Patients with multiple chemical sensitivities (MCS) often report heightened sensitivity to odors. Odor detection thresholds to phenyl ethyl alcohol (PEA) and pyridine (PYR) were evaluated as a measure of odor sensitivity for 33 MCS subjects, 13 chronic fatigue syndrome subjects, 16 asthmatic subjects, and 27 healthy controls. Odor identification ability (based on University of Pennsylvania Smell Identification Test results) and ratings in response to four suprathreshold levels of PEA and PYR were also assessed. Odor detection thresholds for PEA and PYR and odor identification ability were equivalent for all groups; however, when exposed to suprathreshold concentrations of PEA, MCS subjects reported significantly more trigeminal symptoms and lower esthetic ratings of PEA. No group differences were found in response to suprathreshold concentrations of PYR. In summary, MCS subjects did not demonstrate lower olfactory threshold sensitivity or enhanced ability to identify odors accurately. Furthermore, they were differentiated from the other groups in their symptomatic and esthetic ratings of PEA, but not PYR.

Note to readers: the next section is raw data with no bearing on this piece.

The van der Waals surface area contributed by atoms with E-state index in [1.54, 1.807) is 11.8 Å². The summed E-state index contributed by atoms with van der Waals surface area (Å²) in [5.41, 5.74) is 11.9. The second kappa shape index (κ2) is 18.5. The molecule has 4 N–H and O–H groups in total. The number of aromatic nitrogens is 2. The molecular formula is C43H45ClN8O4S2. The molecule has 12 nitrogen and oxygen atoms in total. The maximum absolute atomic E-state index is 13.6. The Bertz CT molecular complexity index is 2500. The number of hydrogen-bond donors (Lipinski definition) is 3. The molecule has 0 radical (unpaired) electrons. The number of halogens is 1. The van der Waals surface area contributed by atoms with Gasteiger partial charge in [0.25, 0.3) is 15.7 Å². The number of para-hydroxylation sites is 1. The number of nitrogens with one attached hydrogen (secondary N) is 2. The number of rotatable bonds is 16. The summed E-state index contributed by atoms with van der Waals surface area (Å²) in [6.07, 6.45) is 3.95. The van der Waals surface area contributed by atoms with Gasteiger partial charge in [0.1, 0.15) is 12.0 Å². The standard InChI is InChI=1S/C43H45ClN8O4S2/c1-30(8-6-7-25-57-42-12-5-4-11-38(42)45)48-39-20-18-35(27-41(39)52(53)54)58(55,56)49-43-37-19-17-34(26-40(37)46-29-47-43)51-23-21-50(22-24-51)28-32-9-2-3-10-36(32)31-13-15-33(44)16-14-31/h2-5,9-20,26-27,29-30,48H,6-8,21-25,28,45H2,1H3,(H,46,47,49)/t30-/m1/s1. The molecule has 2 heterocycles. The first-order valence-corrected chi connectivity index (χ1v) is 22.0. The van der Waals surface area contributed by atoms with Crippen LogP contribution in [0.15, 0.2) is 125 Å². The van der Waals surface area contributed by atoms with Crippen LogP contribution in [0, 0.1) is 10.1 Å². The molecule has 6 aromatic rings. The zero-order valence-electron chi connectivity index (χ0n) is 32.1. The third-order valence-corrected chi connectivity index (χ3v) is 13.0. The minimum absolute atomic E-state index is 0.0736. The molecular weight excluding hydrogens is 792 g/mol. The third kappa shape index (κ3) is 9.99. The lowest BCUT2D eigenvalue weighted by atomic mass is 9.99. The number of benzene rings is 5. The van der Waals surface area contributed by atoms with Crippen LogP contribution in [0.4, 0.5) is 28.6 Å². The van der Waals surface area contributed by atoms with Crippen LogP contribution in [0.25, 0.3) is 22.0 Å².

From the University of Medicine and Dentistry of New Jersey, Robert Wood Johnson Medical School, Environmental and Occupational Health Sciences Institute, Piscataway (Dr Caccappolo, Ms Kelly-McNeil, Dr Hamer, Dr Kipen, Dr Fiedler); the Center for Environmental Hazards Research, DVAMC, East Orange, and the Department of Neurosciences, UMDNJ–New Jersey Medical School, West Orange (Dr Natelson); and Unilever Research, Edgewater, N.J. (Dr Knasko).
Address correspondence to: Nancy Fiedler, PhD, UMDNJ, Robert Wood Johnson Medical School, EOHSI, 170 Frelinghuysen Road, Piscataway, NJ 08854.